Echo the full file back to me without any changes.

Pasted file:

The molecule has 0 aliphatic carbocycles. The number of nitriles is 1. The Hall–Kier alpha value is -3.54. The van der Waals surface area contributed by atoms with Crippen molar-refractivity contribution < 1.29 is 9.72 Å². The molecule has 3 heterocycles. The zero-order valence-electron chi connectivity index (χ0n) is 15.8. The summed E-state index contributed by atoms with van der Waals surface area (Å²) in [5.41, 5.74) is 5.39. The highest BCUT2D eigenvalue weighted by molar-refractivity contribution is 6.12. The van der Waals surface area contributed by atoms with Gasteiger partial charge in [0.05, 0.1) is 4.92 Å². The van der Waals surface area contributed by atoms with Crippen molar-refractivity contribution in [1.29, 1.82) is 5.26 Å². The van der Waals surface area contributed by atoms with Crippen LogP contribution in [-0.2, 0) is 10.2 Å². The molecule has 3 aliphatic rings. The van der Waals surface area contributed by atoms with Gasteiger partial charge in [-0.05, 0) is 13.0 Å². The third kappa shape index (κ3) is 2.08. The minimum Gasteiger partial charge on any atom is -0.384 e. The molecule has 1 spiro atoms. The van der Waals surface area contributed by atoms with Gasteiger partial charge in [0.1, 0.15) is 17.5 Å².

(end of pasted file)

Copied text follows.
The molecule has 0 aliphatic carbocycles. The number of nitriles is 1. The Hall–Kier alpha value is -3.54. The van der Waals surface area contributed by atoms with Crippen molar-refractivity contribution < 1.29 is 9.72 Å². The molecule has 3 heterocycles. The zero-order valence-electron chi connectivity index (χ0n) is 15.8. The summed E-state index contributed by atoms with van der Waals surface area (Å²) in [5.41, 5.74) is 5.39. The highest BCUT2D eigenvalue weighted by molar-refractivity contribution is 6.12. The van der Waals surface area contributed by atoms with Gasteiger partial charge in [0.05, 0.1) is 4.92 Å². The van der Waals surface area contributed by atoms with Crippen molar-refractivity contribution in [1.29, 1.82) is 5.26 Å². The van der Waals surface area contributed by atoms with Crippen LogP contribution in [-0.2, 0) is 10.2 Å². The molecule has 3 aliphatic rings. The van der Waals surface area contributed by atoms with Gasteiger partial charge in [-0.05, 0) is 13.0 Å². The third kappa shape index (κ3) is 2.08. The minimum Gasteiger partial charge on any atom is -0.384 e. The molecule has 1 spiro atoms. The van der Waals surface area contributed by atoms with Gasteiger partial charge in [0.1, 0.15) is 17.5 Å².